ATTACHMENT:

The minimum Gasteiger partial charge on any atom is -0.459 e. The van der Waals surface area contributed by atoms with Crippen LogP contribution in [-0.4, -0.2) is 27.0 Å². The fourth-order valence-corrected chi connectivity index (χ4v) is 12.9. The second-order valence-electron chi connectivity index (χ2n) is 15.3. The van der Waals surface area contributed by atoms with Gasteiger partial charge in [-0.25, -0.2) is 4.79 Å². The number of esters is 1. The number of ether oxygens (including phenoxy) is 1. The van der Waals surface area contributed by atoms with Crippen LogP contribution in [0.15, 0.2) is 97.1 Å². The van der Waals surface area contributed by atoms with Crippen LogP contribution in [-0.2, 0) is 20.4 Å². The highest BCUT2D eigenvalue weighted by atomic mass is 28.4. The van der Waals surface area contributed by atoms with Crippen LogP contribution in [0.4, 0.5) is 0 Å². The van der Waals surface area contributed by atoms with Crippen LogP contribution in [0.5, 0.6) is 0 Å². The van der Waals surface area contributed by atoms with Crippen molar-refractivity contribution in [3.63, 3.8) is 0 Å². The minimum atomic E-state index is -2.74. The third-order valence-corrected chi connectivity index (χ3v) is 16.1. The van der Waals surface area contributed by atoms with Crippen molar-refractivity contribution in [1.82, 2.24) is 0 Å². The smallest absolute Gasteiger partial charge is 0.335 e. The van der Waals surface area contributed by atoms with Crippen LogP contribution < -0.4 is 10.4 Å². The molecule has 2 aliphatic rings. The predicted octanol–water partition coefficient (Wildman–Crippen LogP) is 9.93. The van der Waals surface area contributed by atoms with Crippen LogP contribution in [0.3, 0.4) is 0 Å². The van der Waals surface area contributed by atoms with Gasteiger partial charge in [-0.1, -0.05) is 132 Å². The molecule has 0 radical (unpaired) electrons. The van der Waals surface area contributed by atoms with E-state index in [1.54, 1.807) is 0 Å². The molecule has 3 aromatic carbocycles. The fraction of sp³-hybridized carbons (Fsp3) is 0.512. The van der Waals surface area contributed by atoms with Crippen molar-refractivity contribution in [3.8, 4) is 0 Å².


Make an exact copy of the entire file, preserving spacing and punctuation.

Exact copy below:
The minimum Gasteiger partial charge on any atom is -0.459 e. The van der Waals surface area contributed by atoms with Crippen LogP contribution in [-0.4, -0.2) is 27.0 Å². The fourth-order valence-corrected chi connectivity index (χ4v) is 12.9. The second-order valence-electron chi connectivity index (χ2n) is 15.3. The van der Waals surface area contributed by atoms with Gasteiger partial charge in [-0.25, -0.2) is 4.79 Å². The number of esters is 1. The number of ether oxygens (including phenoxy) is 1. The van der Waals surface area contributed by atoms with Crippen LogP contribution in [0.15, 0.2) is 97.1 Å². The van der Waals surface area contributed by atoms with Crippen LogP contribution in [-0.2, 0) is 20.4 Å². The highest BCUT2D eigenvalue weighted by atomic mass is 28.4. The van der Waals surface area contributed by atoms with Crippen LogP contribution in [0.4, 0.5) is 0 Å². The van der Waals surface area contributed by atoms with Crippen LogP contribution in [0.5, 0.6) is 0 Å². The van der Waals surface area contributed by atoms with Crippen molar-refractivity contribution in [3.63, 3.8) is 0 Å². The minimum atomic E-state index is -2.74. The third-order valence-corrected chi connectivity index (χ3v) is 16.1. The van der Waals surface area contributed by atoms with Crippen molar-refractivity contribution in [1.82, 2.24) is 0 Å². The smallest absolute Gasteiger partial charge is 0.335 e. The van der Waals surface area contributed by atoms with Crippen LogP contribution < -0.4 is 10.4 Å². The molecule has 2 aliphatic rings. The predicted octanol–water partition coefficient (Wildman–Crippen LogP) is 9.93. The van der Waals surface area contributed by atoms with Crippen LogP contribution in [0.3, 0.4) is 0 Å². The van der Waals surface area contributed by atoms with Gasteiger partial charge in [-0.1, -0.05) is 132 Å². The molecule has 0 radical (unpaired) electrons. The van der Waals surface area contributed by atoms with E-state index in [1.54, 1.807) is 0 Å². The molecule has 3 aromatic carbocycles. The fraction of sp³-hybridized carbons (Fsp3) is 0.512. The van der Waals surface area contributed by atoms with Crippen molar-refractivity contribution in [3.8, 4) is 0 Å².